Page:Stories by Foreign Authors (Spanish).djvu/22

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either now, or later, or ever! What I am going to speak to you about, with the requisite deliberation, going back to the very beginning of the thing, is a horrible and mysterious occurrence, which was an infernal omen of my calamity, and which has distressed me in a frightful manner.'

"'Go on,' I replied, sitting down. The fact was, I almost repented having entered the house as I saw the expression of abject fear on my friend's face.

"'Listen, then,' said he, wiping the perspiration from his forehead."


"'I Do not know whether it is due to some inborn fatality of imagination, or to having heard some story or other of the kind with which children are so rashly allowed to be frightened, but the fact is, that since my earliest years nothing has caused me so much horror and alarm as a woman alone, in the street, at a late hour of the night. The effect is the same whether I actually encounter her, or simply have an image of her in my mind.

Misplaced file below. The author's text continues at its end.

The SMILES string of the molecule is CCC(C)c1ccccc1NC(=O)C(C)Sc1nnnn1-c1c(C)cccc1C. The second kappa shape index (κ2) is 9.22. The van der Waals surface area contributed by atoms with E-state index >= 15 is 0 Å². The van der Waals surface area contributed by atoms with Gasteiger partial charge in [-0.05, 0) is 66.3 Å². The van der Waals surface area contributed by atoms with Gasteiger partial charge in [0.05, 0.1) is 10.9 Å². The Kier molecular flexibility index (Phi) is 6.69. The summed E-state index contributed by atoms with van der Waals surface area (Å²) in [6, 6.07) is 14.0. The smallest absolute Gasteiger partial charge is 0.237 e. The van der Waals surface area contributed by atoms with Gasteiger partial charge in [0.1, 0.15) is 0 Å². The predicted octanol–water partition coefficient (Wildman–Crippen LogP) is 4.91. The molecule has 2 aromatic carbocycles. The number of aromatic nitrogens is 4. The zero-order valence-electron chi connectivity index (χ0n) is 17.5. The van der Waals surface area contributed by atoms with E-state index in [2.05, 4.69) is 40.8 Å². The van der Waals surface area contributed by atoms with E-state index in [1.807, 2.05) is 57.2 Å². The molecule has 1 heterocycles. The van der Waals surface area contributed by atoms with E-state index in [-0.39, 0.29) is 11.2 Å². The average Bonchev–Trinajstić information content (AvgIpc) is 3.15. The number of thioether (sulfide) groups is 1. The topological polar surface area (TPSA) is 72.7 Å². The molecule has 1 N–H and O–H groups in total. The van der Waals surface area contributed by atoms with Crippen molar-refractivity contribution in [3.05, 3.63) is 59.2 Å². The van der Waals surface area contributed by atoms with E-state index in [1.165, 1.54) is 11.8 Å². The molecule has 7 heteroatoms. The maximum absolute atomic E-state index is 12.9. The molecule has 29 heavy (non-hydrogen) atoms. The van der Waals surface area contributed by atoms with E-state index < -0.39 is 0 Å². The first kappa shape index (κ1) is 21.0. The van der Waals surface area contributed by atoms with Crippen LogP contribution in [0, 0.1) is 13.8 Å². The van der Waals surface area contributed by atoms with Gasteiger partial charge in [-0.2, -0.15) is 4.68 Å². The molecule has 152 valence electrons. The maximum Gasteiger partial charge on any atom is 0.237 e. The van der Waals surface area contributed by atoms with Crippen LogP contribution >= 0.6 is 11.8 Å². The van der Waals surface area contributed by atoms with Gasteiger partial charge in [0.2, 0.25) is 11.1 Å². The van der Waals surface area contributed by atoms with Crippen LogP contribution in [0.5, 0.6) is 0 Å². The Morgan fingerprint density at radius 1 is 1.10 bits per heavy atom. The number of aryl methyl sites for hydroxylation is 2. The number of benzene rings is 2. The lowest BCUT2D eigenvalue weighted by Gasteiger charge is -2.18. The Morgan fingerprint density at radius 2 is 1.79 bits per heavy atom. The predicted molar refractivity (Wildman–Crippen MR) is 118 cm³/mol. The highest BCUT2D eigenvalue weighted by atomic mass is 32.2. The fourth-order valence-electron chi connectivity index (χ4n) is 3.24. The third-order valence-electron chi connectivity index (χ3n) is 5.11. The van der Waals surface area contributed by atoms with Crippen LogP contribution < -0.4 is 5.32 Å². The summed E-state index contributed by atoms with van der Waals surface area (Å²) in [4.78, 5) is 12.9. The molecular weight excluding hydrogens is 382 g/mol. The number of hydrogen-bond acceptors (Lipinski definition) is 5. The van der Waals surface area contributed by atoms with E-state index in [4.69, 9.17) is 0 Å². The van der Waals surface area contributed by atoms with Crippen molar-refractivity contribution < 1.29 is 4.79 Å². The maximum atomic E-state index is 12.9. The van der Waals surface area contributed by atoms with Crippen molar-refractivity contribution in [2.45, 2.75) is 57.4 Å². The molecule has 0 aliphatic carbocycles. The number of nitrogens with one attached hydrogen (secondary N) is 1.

"'You can testify that I was never a coward. I fought a duel once, when I had to, like any other man. Just after I had left the School of Engineers, my workmen in Despeñaperros revolted, and I fought them with stick and pistol until